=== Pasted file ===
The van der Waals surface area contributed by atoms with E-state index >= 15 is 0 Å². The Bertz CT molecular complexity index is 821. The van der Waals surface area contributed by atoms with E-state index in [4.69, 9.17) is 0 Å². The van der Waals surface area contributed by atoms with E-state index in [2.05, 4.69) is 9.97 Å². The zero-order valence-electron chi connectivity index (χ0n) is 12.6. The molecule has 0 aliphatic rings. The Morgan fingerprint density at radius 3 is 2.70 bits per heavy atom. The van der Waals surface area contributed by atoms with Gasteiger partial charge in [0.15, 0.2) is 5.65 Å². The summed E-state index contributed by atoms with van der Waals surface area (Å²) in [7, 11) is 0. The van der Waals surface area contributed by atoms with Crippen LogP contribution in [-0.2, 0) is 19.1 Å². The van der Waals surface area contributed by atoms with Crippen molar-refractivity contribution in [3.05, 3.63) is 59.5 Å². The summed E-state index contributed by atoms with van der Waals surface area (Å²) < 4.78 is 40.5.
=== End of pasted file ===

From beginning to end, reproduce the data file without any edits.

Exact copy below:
The van der Waals surface area contributed by atoms with E-state index >= 15 is 0 Å². The Bertz CT molecular complexity index is 821. The van der Waals surface area contributed by atoms with E-state index in [4.69, 9.17) is 0 Å². The van der Waals surface area contributed by atoms with E-state index in [2.05, 4.69) is 9.97 Å². The zero-order valence-electron chi connectivity index (χ0n) is 12.6. The molecule has 0 aliphatic rings. The Morgan fingerprint density at radius 3 is 2.70 bits per heavy atom. The van der Waals surface area contributed by atoms with Gasteiger partial charge in [0.15, 0.2) is 5.65 Å². The summed E-state index contributed by atoms with van der Waals surface area (Å²) in [7, 11) is 0. The van der Waals surface area contributed by atoms with Crippen LogP contribution in [-0.2, 0) is 19.1 Å². The van der Waals surface area contributed by atoms with Crippen molar-refractivity contribution in [3.05, 3.63) is 59.5 Å². The summed E-state index contributed by atoms with van der Waals surface area (Å²) < 4.78 is 40.5.